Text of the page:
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UA scientists still await Mars Lander signal


Aaron Farnsworth
Arizona Daily Wildcat

UA planetary sciences professor William V. Boynton hosts a press conference in anticipation of possible communication with the Mars Polar Lander in the Kuiper Space Sciences building Friday. Boynton and other UA professors aided in the construction of different components for the Lander.

By Colin McCullough
Arizona Daily Wildcat,
December 6, 1999
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Three days after their first attempt to communicate with the Mars Polar Lander, UA scientists and researchers are still awaiting a signal from the probe.

Despite several failed attempts to make contact with the lander since it was scheduled to land Friday afternoon, University of Arizona scientists said they have not completely given up hope.

"I'm starting to get concerned to be honest," said Bill Boynton, planetary sciences professor.

"We've been hopeful all along that sooner or later we would get contact with the lander. We haven't given up hope yet. But, I would have to say it doesn't look too good at the moment."

The MPL is an exploratory probe launched by NASA 11 months ago in an effort to gain knowledge of the weather and climate of the red planet.

Scientists last heard from the MPL shortly before it entered Mars' atmosphere Friday at about 7:39 a.m. MST.

NASA first attempted to make contact with the probe six hours later. Despite initial failure, scientists remained optimistic Friday about future opportunities to contact the MPL.

However, as opportunities to make contact with the Mars probe continue to pass with no success, scientists are wondering what happened to the $165 million device.

Scientists at the Jet Propulsion Laboratory in Pasadena, Calif., were also worried about the fate of the mission. They held up sheets of paper Friday, spelling out the phrase, "MPL PHONE HOME."

Considering the lack of contact, echoes of the fate of the last Mars probe are surfacing throughout the science community. Some are wondering if the MPL has suffered the same fate as the Mars Climate Orbiter, whose whereabouts are unknown.

"The last probe either burned up or is on its way to Saturn - no one knows for sure," said Samuel Bailey, UA project manager for the Lunar Planetary Laboratory.

Bailey expressed cautious anticipation about the current probe.

"I'm really nervous. I'm really anxious to know whether we arrived in one piece. We know we're on the surface for sure," he said.

The failure to receive a signal can mean anything from a misdirection of an antenna to complete destruction of the MPL. The first dilemma is a correctable problem, but the latter would indicate the probe will never be able to gather any further scientific data.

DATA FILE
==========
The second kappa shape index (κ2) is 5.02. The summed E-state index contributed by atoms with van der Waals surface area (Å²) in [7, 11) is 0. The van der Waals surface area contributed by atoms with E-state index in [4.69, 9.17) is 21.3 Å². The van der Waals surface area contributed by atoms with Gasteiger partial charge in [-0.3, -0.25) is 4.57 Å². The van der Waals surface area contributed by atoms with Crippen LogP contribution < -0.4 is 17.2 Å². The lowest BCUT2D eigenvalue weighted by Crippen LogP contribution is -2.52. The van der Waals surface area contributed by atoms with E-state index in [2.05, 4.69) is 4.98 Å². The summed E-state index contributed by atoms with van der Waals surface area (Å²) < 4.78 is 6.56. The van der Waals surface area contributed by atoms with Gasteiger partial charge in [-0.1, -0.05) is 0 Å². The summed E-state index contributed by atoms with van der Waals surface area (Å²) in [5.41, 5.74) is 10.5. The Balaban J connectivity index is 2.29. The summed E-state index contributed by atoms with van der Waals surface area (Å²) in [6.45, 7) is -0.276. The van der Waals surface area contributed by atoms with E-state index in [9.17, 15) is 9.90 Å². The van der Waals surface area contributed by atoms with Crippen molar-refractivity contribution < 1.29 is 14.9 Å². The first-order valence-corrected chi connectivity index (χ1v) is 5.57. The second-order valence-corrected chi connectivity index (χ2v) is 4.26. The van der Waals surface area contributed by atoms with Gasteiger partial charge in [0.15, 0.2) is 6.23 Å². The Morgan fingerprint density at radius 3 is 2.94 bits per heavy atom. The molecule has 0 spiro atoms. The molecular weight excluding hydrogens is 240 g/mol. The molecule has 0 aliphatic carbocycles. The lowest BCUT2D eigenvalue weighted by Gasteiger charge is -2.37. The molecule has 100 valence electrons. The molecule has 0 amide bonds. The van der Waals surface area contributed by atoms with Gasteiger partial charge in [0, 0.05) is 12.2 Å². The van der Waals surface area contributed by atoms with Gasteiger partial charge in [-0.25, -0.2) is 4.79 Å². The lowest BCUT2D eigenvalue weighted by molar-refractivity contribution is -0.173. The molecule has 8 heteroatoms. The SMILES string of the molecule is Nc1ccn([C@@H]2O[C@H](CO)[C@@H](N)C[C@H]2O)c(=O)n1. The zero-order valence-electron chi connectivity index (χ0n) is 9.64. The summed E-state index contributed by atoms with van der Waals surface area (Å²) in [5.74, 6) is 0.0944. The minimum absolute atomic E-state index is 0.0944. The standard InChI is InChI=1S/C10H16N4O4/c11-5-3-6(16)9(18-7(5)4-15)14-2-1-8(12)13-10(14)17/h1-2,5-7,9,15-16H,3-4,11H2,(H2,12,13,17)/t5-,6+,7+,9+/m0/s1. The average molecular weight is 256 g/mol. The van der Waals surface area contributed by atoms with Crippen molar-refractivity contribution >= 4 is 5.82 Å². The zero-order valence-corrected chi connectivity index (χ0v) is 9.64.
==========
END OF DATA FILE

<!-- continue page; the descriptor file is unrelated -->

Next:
Scientists are cautioning that regardless of the condition of the MPL, the project has not been a complete failure.

"In the worst case that we never heard from the lander, I would not say that it's been all for naught. People really need to understand these missions are very expensive and are not done just for the sake of science. They're done in part to allow students the opportunity to research," Boynton said. "The taxpayers have already received their money's worth."

While science stands to benefit from any discoveries made by the MPL, the UA has an additional investment at risk.

Arizona's greatest contribution to the MPL - the $4.4 million Thermal and Evolved Gas Analyzer instrument - was designed to collect soil samples from Mars' surface to test for the presence of water and gases, namely carbon dioxide.

The discovery of these materials could pave the way for future missions to Mars that would involve more than exploratory probes.

"This is all going to lead up to a manned mission to Mars," said Dave Burke, an engineer who helped construct the TEGA device.

Students are also awaiting news of the fate of the MPL.

"If this is a success, that should open up other opportunities for students to conduct research," said Melissa Giovanni, a geology junior who was present at Friday's UA press conference, where images from the MPL were scheduled to be released.

NASA plans to continue its attempts to contact the lander. For the time being, students and faculty must wait to see if a communication link can be established with the probe.

Heather Enos, Lunar Planetary Laboratory business manager, said besides the scientific investment in the mission, personal interests are also at stake.

"People have given lots of nights and weekends for these instruments. I'd like to see them get some payback," she said.

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